Buckskin Joe, Colorado – Gone & Back and Gone Again


Joe Higgenbottom, the man for which the settlement of Buckskin Joe was named.

Joe Higgenbottom, the man for which the settlement of Buckskin Joe was named.

Buckskin Joe, Colorado, also called Laurette, is a deserted ghost town that once served as the county seat of Park County. This once flourishing mining camp, located about two miles west of Alma, Colorado, got its start in 1859 when a prospector named Mr. Phillips filed a mining claim. However, he didn’t think the claim looked rich, so he soon moved on.

Philliips’ claim was soon taken over by a man named Joseph Higgenbottom, who was known for wearing buckskin clothing. As more miners came to the area, the camp took on the name of “Buckskin Joe.”

Joe Higgenbottom soon traded his workings for a gun and a horse, gave up his water rights to pay a whiskey bill, and left for the mines of the San Juan Mountains.

A short time later, rich claims were discovered in the vicinity and the news of the gold discovery quickly spread. By the spring of 1860, other miners began pouring into the mining camp. Sluice boxes were built and considerable gold was recovered from Buckskin Creek. To crush the soft ore from the load, the old Spanish method of arastras was employed at first, but later a mill was built. By September of 1860, all the claims in the district had been purchased and 2,000 men were working in the area.

Buckskin Joe, Park County Colorado, 1864.

Buckskin Joe, Park County Colorado, 1864.

The mining camp then blossomed into a town. Despite some attempts to officially name the settlement Laurette, a contraction of the first names of the only two women in the camp — sisters Laura and Jeanette Dodge, it continued to be called Buckskin Joe by most, and the name stuck.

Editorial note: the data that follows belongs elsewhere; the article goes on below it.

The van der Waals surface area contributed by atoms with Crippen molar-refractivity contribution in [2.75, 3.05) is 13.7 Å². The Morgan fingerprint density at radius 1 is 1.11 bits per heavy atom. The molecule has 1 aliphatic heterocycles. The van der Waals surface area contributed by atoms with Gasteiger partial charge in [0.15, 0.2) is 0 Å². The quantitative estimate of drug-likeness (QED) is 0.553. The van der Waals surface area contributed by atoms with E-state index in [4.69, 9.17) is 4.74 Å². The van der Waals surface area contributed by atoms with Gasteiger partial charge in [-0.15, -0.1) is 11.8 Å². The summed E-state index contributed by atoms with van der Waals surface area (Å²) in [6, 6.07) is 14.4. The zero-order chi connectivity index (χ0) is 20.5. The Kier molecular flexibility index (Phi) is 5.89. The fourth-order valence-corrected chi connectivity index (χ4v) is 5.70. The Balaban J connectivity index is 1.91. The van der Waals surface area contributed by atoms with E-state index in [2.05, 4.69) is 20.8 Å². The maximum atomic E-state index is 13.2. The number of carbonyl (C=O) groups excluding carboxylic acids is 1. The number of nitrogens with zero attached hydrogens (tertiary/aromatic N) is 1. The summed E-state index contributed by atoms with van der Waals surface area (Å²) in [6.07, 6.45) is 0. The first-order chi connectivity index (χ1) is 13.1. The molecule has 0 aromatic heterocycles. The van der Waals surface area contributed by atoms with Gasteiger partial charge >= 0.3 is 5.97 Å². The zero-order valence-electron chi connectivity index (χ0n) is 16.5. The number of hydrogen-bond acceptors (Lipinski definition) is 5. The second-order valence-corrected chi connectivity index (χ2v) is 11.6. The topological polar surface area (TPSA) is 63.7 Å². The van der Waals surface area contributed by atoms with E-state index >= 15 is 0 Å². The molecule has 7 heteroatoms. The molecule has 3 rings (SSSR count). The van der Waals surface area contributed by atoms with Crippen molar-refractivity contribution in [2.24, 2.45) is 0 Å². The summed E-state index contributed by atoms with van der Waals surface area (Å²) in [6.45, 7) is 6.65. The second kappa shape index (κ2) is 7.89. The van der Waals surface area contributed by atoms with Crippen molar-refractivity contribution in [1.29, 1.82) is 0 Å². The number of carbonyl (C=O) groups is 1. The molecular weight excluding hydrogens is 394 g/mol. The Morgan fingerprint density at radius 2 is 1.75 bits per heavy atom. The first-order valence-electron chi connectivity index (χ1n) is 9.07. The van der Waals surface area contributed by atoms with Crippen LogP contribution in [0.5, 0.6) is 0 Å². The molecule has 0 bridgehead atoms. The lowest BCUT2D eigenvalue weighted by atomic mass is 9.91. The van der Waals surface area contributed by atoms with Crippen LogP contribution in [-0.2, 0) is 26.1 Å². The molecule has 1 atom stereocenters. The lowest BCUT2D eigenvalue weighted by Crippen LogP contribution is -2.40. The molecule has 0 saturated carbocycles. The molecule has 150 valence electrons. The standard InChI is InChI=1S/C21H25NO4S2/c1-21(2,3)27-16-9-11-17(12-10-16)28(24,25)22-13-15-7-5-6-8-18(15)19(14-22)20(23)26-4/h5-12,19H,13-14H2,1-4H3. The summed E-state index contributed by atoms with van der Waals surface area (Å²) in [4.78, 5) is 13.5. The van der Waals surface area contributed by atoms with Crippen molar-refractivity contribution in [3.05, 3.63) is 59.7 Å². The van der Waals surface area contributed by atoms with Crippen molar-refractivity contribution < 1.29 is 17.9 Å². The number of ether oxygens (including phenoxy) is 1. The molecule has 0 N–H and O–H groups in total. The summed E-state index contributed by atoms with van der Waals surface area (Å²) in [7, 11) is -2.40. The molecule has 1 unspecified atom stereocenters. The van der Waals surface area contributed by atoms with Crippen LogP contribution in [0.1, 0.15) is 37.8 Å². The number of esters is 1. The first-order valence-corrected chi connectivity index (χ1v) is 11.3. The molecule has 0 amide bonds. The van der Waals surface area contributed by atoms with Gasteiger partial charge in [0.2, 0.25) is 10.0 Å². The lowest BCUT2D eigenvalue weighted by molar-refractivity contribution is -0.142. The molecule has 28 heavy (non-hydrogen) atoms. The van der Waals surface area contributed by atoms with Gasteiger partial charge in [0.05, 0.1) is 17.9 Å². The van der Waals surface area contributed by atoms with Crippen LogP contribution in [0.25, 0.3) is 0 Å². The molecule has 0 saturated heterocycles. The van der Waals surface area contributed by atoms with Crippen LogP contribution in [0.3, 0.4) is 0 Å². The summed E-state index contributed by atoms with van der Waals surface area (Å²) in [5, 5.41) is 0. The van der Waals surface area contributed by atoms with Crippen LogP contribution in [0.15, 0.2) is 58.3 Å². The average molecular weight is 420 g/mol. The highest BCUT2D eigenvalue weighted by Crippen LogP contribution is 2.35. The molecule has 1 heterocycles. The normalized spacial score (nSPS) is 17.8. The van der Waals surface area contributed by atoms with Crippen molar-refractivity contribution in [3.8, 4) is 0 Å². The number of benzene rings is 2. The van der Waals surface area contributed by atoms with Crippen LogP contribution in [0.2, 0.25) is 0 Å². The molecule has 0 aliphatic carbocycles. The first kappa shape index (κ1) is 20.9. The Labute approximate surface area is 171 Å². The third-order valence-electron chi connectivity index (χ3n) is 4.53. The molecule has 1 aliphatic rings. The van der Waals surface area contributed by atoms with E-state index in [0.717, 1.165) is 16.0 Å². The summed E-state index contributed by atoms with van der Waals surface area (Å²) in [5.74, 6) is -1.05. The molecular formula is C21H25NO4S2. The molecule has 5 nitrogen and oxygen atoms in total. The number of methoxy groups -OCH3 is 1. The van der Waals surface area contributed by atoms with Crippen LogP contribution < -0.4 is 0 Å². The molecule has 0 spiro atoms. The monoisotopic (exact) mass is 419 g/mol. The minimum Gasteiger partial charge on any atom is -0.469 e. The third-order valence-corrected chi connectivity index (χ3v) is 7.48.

A post office opened in 1861, at which time the town boasted two hotels, 14 stores, and a bank. In August 1861, Horace and Augusta Tabor loaded their supplies, groceries and household merchandise and moved to Buckskin Joe. Their store soon became the area’s most successful. During the next seven years, Horace invested in local mines and became the postmaster. In reality, Augusta ran the post office although she could not legally hold that position. Meanwhile, Horace became increasingly involved in community affairs.

Tabor's Old Store, Buckskin Joe, Colorado

Tabor’s Old Store, Buckskin Joe, Colorado

Buckskin Joe had itinerant preachers, the most famous of whom was Father John L Dyer, a Methodist from Ohio whose circuit covered Fairplay, Park City, Buckskin Joe, and Breckenridge. To stretch parishioners’ contributions in the early days, Dyer would prospect when not in the pulpit. As easy placer findings vanished and the cost of staples soared ($40.00 for a bag of flour), Dyer added mail carrying to his church duties. He trekked weekly from Mosquito Gulch and Buckskin Joe over passes to Leadville and Breckenridge. Neither winter nor the absence of improved roads deterred him. Often on skis ten feet long with 30 pounds of mail on his back, Father Dyer would climb through deep snow and wind-swept alpine heights to dispense his earthly and spiritual messages.

In January 1862, the Park County Seat moved from Tarryall, now also a ghost town, to Buckskin Joe.